THE Nana Akufo-Addo-led government intends to invest $12.9bn in rail network expansion projects in Ghana in a bid to make this mode of transport one of the fundamental channels of mobility across the West African country.
The plan, whose financing will come largely from private investors, is linked to a national rail transport strategy connected with 13 other projects that have been born within the framework of the United Nations Sustainable Development Goals (SDGs) and the African Union’s Agenda 2063.
The key projects that will benefit from this investment
According to the roadmap drawn up, about $5.8bn of this investment will go towards a project to develop a light rail network (LRT) comprising seven corridors in Kumasi, the capital city of the Ashanti Region.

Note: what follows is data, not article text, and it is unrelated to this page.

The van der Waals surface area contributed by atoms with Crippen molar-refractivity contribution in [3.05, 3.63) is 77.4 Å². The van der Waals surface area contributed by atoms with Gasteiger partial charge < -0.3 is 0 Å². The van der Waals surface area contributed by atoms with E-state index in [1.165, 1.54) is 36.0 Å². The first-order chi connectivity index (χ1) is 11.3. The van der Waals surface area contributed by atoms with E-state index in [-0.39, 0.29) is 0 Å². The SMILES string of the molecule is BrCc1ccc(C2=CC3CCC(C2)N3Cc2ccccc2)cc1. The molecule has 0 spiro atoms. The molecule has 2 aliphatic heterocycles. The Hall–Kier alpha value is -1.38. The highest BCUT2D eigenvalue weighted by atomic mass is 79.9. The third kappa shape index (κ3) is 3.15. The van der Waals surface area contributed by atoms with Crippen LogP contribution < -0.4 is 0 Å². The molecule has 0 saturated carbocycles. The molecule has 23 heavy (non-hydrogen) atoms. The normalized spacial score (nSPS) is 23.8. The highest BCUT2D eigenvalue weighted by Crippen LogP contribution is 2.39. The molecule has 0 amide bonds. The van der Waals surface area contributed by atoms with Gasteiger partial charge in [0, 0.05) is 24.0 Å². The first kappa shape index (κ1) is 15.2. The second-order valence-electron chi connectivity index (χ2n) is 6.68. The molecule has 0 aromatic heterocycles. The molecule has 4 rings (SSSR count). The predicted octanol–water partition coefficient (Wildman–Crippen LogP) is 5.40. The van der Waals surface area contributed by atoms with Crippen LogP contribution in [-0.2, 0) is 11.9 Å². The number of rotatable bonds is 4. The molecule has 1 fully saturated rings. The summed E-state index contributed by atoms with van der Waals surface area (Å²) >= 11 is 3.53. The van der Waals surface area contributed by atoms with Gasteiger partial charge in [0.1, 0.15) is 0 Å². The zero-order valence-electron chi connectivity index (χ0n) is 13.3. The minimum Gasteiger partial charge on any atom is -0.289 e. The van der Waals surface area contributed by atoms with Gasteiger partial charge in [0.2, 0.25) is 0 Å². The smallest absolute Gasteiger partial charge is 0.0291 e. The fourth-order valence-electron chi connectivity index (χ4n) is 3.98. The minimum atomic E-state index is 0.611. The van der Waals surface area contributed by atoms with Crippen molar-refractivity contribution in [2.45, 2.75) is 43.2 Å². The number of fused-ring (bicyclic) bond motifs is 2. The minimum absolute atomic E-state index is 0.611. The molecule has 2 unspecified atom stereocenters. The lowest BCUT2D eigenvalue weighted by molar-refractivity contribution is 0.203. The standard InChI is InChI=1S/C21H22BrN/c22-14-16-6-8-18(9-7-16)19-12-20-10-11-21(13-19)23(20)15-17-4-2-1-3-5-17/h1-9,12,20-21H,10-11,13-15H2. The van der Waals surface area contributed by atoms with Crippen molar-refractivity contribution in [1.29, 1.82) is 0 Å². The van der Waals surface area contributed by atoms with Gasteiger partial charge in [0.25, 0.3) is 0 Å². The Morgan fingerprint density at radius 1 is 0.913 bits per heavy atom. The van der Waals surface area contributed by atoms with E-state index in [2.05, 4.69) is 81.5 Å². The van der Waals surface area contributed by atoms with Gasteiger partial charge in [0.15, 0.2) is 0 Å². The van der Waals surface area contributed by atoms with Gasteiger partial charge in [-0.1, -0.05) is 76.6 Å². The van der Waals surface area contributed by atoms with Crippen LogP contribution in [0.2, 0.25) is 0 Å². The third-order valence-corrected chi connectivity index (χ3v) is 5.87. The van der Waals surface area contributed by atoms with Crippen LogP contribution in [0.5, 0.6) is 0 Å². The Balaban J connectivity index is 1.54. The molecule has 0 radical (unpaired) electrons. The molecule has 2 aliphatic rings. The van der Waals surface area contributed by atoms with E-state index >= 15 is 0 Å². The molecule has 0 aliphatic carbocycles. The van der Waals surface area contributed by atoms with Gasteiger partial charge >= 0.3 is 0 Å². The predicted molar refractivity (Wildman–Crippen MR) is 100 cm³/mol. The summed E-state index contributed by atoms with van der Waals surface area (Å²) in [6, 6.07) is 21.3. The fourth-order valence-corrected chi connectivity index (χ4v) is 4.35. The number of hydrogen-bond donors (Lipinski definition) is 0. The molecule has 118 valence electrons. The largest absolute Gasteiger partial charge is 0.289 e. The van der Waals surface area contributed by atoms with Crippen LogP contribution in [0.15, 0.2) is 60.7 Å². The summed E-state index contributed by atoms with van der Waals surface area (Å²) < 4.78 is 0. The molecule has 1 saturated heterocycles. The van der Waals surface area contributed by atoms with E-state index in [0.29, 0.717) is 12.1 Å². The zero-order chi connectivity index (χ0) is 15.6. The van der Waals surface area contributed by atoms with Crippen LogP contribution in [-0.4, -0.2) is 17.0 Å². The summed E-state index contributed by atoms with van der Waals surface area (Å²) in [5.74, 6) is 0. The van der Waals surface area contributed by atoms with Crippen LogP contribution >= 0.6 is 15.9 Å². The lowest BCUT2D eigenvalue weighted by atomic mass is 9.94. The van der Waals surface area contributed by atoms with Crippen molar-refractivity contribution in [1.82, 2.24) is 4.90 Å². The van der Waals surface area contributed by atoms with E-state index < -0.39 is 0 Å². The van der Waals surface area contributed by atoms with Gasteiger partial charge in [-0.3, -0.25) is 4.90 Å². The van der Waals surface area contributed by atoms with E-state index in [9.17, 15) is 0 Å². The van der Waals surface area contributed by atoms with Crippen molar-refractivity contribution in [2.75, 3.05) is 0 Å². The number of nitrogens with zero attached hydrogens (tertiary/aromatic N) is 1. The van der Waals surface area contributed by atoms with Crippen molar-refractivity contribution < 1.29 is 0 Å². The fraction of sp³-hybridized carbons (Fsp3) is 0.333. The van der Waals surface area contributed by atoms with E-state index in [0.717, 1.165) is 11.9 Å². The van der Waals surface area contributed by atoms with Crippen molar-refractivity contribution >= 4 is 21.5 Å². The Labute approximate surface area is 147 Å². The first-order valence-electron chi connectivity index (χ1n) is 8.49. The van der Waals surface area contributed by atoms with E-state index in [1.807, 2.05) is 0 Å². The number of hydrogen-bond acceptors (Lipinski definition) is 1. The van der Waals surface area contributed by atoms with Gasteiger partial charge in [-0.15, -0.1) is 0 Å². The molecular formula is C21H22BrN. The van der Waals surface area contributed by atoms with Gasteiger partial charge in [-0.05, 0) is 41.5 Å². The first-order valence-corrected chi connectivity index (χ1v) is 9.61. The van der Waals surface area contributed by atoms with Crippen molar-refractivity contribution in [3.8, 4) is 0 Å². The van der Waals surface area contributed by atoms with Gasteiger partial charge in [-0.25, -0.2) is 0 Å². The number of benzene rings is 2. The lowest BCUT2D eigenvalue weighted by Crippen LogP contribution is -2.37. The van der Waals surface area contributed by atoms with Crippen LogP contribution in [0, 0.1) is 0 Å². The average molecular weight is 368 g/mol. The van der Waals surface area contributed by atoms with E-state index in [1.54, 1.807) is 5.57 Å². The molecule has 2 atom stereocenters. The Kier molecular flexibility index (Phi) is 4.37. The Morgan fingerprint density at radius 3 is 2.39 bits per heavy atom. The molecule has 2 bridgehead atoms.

This city is reportedly faced with challenges related to mobility owing to fairly rapid urbanisation and exponential population growth. The LRT project is scheduled to start in 2025. It will be carried out on the basis of a public-private partnership (PPP) financed 70 percent by debt and 30 percent by equity.
The plan also concerns the construction of a 672 km railway line (the Central Spine) which will run from the centre of Kumasi to Paga, near the border with Burkina Faso. This vast project, the cost of which is estimated at $3.3bn, incorporates several axes of the railway interconnection project between Ghana and Burkina Faso.
The start of work on the Central Spine project is scheduled for 2023 and it’s commissioning six years later.
The projects linked to the UN SDGs are still at an early stage. Among these projects is the Trans-Ecowas project, which will interconnect 12 West African countries members of the Economic Community of West African States (ECOWAS) via rail.